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FIFA Denies Referee Leniency Edict Led to Neymar Injury

Photographer: Yasuyoshi Chiba/AFP via Getty Images

Italy's midfielder Claudio Marchisio, center, reacts as he is shown a red card by a referee during a World Cup match, on June 24, 2014. Yellow and red cards are down to the lowest level since the 1986 Cup in Mexico, averaging 2.89 and 0.7, leading newspapers including Germany’s Bild to report that FIFA has told referees to resist giving cautions to players. Close

Italy's midfielder Claudio Marchisio, center, reacts as he is shown a red card by a... Read More

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Photographer: Yasuyoshi Chiba/AFP via Getty Images

Italy's midfielder Claudio Marchisio, center, reacts as he is shown a red card by a referee during a World Cup match, on June 24, 2014. Yellow and red cards are down to the lowest level since the 1986 Cup in Mexico, averaging 2.89 and 0.7, leading newspapers including Germany’s Bild to report that FIFA has told referees to resist giving cautions to players.

Soccer governing body FIFA denied it told World Cup referees to be lenient amid complaints that a lack of on-field sanctions contributed to the tournament-ending injury suffered by Brazil’s Neymar.

The striker was carried off the field on a stretcher crying in agony after he was kneed in the back by Juan Zuniga five minutes before the end of Brazil’s 2-1 win over Colombia. The 54 fouls in that game were more than any other in the tournament, and it took 40 fouls before referee Carlos Velasco Carballo brandished the first yellow card.

Yellow and red cards are down to the lowest level since the 1986 World Cup in Mexico, averaging 2.89 and 0.7, leading newspapers including Germany’s Bild to report that FIFA has told referees to resist giving cautions to players.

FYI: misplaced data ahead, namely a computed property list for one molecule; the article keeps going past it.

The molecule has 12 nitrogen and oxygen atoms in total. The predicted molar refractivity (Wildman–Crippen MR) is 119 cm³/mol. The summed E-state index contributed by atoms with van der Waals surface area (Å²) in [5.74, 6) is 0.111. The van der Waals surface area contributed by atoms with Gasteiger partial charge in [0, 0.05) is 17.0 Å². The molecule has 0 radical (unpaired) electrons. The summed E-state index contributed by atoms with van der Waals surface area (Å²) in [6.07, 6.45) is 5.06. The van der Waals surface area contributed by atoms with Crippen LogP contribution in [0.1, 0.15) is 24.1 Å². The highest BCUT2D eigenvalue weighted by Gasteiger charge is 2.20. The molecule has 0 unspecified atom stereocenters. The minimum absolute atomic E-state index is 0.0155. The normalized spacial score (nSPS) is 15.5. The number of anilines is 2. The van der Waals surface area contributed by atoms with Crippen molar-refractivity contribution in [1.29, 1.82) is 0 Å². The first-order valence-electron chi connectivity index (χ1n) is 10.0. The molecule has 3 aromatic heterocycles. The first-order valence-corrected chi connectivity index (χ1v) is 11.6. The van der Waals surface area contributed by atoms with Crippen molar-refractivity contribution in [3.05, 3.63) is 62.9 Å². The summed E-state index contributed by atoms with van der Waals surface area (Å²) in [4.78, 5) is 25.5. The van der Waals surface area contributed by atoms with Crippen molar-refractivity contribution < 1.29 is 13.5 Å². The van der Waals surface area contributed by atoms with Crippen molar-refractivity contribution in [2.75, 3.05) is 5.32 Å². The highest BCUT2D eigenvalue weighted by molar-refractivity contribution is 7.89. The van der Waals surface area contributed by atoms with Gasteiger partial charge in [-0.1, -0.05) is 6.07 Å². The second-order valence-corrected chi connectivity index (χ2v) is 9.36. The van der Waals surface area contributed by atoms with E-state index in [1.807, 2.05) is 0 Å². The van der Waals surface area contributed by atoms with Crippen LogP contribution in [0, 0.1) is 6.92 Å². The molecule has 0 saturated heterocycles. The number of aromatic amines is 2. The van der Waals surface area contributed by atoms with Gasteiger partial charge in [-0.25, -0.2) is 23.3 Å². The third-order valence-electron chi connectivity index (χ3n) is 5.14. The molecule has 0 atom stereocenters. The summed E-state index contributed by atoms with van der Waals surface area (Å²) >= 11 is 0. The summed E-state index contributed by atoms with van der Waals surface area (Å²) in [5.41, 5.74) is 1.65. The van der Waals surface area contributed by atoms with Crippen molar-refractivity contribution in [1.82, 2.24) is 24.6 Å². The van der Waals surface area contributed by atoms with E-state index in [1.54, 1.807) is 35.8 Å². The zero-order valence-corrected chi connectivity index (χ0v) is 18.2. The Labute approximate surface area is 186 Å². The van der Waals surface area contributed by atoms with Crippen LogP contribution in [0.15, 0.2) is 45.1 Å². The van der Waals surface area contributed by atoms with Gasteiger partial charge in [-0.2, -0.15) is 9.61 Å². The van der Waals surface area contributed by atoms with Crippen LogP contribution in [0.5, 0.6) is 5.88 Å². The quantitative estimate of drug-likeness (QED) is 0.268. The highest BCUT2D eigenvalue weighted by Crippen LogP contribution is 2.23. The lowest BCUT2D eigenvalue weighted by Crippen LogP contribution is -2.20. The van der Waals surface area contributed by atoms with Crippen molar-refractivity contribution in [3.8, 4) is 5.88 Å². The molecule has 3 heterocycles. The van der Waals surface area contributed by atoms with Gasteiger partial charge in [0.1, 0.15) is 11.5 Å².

“Saying behind this is a mastermind, that there is a plan to make the game more dynamic, more spectacular, more whatever, this is something we cannot accept,” FIFA Director of Communications Walter de Gregorio said at a daily World Cup briefing yesterday in Rio de Janeiro.

De Gregorio said he rarely attends such briefings but was present because the speculation “hurts our core business.”

“Usually I’m not here,” he said. “It goes into the core business. Protecting the main actors, namely the players, is the most important thing we have to do as FIFA.”

Photographer: Eitan Abramovich/AFP via Getty Images

Brazil's forward Neymar, center, is helped by Brazil's defender Marcelo, right, and Colombia's midfielder James Rodriguez, left, as he lies on the pitch after being injured during the quarter-final World Cup match at the Castelao Stadium in Fortaleza, Brazil, on July 4, 2014. Close

Brazil's forward Neymar, center, is helped by Brazil's defender Marcelo, right, and... Read More

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Photographer: Eitan Abramovich/AFP via Getty Images

Brazil's forward Neymar, center, is helped by Brazil's defender Marcelo, right, and Colombia's midfielder James Rodriguez, left, as he lies on the pitch after being injured during the quarter-final World Cup match at the Castelao Stadium in Fortaleza, Brazil, on July 4, 2014.

Neymar’s injury is a setback for Brazil in its bid to win a record-extending sixth World Cup, and a first on home soil. The 22-year-old had scored a team high four goals before he was ruled out with a broken vertebrae. FIFA said it would take no further action against Zuniga over the challenge.

Brazil’s Fouls

In the game with Colombia, Brazil also was aggressive, fouling tournament top scorer James Rodriguez repeatedly. Brazil committed 31 fouls in the match to Colombia’s 23.

The decline in yellow cards comes after a move before the 1990 World Cup to protect star players by outlawing tackles from behind and bringing in video evidence to investigate incidents referees may have missed. Uruguay’s Luis Suarez was punished with a four-month soccer ban after FIFA reviewed a video of his team’s game with Italy and judged he bit opponent Giorgio Chiellini.

To contact the reporter on this story: Tariq Panja in Rio de Janeiro at tpanja@bloomberg.net

To contact the editors responsible for this story: Christopher Elser at celser@bloomberg.net Michael Sillup, Sara Marley

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